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Piedmont and Northern: Charlotte's interurban Railroad

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I've been doing some research on the old Piedmont and Northern, an interurban electric railroad that ran from its passenger station at Mint and Fourth to Gastonia from 1912-1951. Some of the parallels between the two electrified lines (The P&N and the Lynx Blue Line) are interesting. The Charlotte News editorialized on April 3, 1912 about the new interurban "The building of the new Interurban will not only bring many new inhabitants to the City of Charlotte ... it will enhance the value of property all along the line, regardless of distance from the central point ... and will bring the people of the entire section covered into closer relation, commercially, socially, and otherwise, which can but result in benefit to the whole.... [in] Indiana and Illinois ... the electrical interurban system has attracted thousands of new inhabitants who have brought millions of dollars of new capital ... Yesterday afternoon, while on a trip of inspection over the lines ... Charlotte businessmen spoke of the ease by which the city can now be reached from any point along the tracks of the Interurban and many pointed out most excellent building sites along the line, upon which handsome homes, convenient to the city ... are to be had. The building of the interurban is a mark of confidence in the future of the affected community in the minds of those who are putting up the financing for the development. And in this instance, Charlotte and the entire Piedmont ... should view with pride the accomplisnment of the Duke syndicate in the building of this electric railroad ... the opening of the Interurban will .... bring about a development along all lines which would not otherwise be possible."

Meanwhile, on opening day of the Gastonia to Charlotte service, May 20, 1912, the Interurban sold the 1,500 people who came in on the rail combination tickets which included rail fare to Charlotte, car fare (on the trolley) and a ticket to that days Charlotte Hornets vs Spartanburg Carolina League baseball game. The attendance of 4,800 set not only a Charlotte attendance record, but also a Carolina League record to that time.

Interesting parallels between the Lynx South line rationale, transit oriented development, etc, as well as the big crowds using it to get to sporting events, and the reported interested in CATS in offering combination LYNX/Bobcats/Panthers tickets.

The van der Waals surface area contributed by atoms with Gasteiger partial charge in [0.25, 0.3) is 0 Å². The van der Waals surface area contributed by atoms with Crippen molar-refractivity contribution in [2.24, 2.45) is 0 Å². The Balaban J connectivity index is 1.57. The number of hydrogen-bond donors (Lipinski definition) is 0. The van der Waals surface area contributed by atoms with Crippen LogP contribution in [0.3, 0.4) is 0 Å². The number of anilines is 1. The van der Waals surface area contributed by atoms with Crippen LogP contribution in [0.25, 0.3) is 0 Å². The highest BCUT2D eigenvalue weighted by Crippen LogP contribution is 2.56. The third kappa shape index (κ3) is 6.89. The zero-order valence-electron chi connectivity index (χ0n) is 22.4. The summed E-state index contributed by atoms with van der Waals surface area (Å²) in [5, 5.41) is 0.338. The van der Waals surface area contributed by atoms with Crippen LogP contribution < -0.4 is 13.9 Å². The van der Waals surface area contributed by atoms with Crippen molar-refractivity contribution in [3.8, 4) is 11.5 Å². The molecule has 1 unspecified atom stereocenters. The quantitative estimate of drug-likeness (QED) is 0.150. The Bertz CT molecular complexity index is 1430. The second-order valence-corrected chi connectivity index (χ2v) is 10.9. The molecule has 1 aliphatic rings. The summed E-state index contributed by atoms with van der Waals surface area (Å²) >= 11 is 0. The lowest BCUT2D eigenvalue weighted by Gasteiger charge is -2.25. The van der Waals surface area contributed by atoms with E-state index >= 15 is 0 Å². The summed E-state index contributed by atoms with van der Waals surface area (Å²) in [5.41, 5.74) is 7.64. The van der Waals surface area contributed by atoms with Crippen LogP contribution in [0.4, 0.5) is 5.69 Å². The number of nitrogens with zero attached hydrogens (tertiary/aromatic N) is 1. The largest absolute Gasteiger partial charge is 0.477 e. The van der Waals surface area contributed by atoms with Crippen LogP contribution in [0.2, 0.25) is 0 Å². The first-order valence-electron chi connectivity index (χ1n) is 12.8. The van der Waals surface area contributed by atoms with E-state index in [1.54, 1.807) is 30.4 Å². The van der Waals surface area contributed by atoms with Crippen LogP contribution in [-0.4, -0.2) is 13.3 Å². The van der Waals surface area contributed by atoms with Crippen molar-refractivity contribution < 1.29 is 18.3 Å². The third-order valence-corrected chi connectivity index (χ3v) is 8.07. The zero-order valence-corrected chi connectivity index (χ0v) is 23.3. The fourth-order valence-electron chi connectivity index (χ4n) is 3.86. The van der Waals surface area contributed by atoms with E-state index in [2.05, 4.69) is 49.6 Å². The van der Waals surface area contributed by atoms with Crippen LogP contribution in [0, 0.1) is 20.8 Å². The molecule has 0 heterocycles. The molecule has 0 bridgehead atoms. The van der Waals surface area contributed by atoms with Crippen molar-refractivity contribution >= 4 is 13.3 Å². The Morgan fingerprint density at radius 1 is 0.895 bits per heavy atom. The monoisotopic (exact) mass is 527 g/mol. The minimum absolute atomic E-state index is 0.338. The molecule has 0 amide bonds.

The passenger station of the Interurban stood where the new Charlotte Knights ballpark is to be built.

BTW, you can see the tunnel for the old Interurban which is still there under the NS Main line if you extended First Street west near Bank of America Stadium.

I've been communicating with John Agresti, director of medial relations for the Charlotte Knights, who told via email this morning

"Thanks for getting in touch with me. This is all very interesting. We've heard several ideas as to what may lie underneath the ground there. With all the changes going on uptown, its nice to know the history of the sites ... I'm surprised no one in the media has looked into this."

I've offered him my copy of "Piedmont and Northern: Great

Electric System of the South", a 175 page hardcover published in 1974, along with the catalogue numbers for the UNC-C library special collection on the P&N, which is 15 linear feet (ca. 27,000 items, including 32 volumes and photographs). I'm sure the UNC-C library has some photos they could use, old documents, schedules, etc.

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I ran across a book in Joseph Beth Booksellers called "Historic Photos of Charlotte," a hardback 216-page coffee-table book which had some just incredible photos. I'm kicking myself for not purchasing it, but it was right before Christmas, I was in a hurry, and the lines were long. I wasn't in too much of a hurry sit and flip through the pages, though. The reason I'm posting this in this thread is because the photos that really stuck out to me were the ones of the rail and trolley system. The infrastructure was much more than I'd ever pictured in my head before. You just have to wonder who made the decision to make it all disappear one day. It was sad for me to see all the hustle-and-bustle along the trolley and rail lines in these pictures of Charlotte, then look at at those same places today. Even though it's quickly changing and we are getting that feeling back, it's just sad that Charlotte had to destroy what it had going and then rebuild it years later. I guess that's what we do here, though...right?

Here's the link to the book: http://www.turnerpublishing.com/detail.aspx?ID=1332

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I ran across a book in Joseph Beth Booksellers called "Historic Photos of Charlotte," a hardback 216-page coffee-table book which had some just incredible photos. I'm kicking myself for not purchasing it, but it was right before Christmas, I was in a hurry, and the lines were long. I wasn't in too much of a hurry sit and flip through the pages, though. The reason I'm posting this in this thread is because the photos that really stuck out to me were the ones of the rail and trolley system. The infrastructure was much more than I'd ever pictured in my head before. You just have to wonder who made the decision to make it all disappear one day. It was sad for me to see all the hustle-and-bustle along the trolley and rail lines in these pictures of Charlotte, then look at at those same places today. Even though it's quickly changing and we are getting that feeling back, it's just sad that Charlotte had to destroy what it had going and then rebuild it years later. I guess that's what we do here, though...right?

Here's the link to the book: http://www.turnerpublishing.com/detail.aspx?ID=1332

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